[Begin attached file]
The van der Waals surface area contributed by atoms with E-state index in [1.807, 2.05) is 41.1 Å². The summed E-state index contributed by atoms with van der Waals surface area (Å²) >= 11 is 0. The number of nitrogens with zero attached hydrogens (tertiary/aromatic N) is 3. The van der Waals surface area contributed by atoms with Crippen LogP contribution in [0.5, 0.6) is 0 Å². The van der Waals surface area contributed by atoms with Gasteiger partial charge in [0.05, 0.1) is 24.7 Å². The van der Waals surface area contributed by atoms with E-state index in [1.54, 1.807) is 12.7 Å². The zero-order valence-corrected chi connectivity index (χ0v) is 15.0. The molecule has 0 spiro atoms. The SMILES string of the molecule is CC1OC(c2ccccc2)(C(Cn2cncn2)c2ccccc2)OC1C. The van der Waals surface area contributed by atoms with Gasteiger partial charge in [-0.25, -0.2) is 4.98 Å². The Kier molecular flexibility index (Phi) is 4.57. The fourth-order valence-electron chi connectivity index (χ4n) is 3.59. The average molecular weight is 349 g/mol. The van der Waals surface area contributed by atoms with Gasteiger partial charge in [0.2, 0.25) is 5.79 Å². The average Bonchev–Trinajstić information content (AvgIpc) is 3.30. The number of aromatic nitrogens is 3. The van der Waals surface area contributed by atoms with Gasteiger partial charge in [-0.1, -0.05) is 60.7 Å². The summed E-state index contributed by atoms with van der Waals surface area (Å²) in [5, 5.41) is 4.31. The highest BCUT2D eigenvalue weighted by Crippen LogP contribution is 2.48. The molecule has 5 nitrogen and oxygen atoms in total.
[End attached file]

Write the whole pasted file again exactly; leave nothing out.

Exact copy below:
The van der Waals surface area contributed by atoms with E-state index in [1.807, 2.05) is 41.1 Å². The summed E-state index contributed by atoms with van der Waals surface area (Å²) >= 11 is 0. The number of nitrogens with zero attached hydrogens (tertiary/aromatic N) is 3. The van der Waals surface area contributed by atoms with Crippen LogP contribution in [0.5, 0.6) is 0 Å². The van der Waals surface area contributed by atoms with Gasteiger partial charge in [0.05, 0.1) is 24.7 Å². The van der Waals surface area contributed by atoms with E-state index in [1.54, 1.807) is 12.7 Å². The zero-order valence-corrected chi connectivity index (χ0v) is 15.0. The molecule has 0 spiro atoms. The SMILES string of the molecule is CC1OC(c2ccccc2)(C(Cn2cncn2)c2ccccc2)OC1C. The van der Waals surface area contributed by atoms with Gasteiger partial charge in [-0.25, -0.2) is 4.98 Å². The Kier molecular flexibility index (Phi) is 4.57. The fourth-order valence-electron chi connectivity index (χ4n) is 3.59. The average molecular weight is 349 g/mol. The van der Waals surface area contributed by atoms with Gasteiger partial charge in [0.2, 0.25) is 5.79 Å². The average Bonchev–Trinajstić information content (AvgIpc) is 3.30. The number of aromatic nitrogens is 3. The van der Waals surface area contributed by atoms with Gasteiger partial charge in [-0.1, -0.05) is 60.7 Å². The summed E-state index contributed by atoms with van der Waals surface area (Å²) in [5, 5.41) is 4.31. The highest BCUT2D eigenvalue weighted by Crippen LogP contribution is 2.48. The molecule has 5 nitrogen and oxygen atoms in total.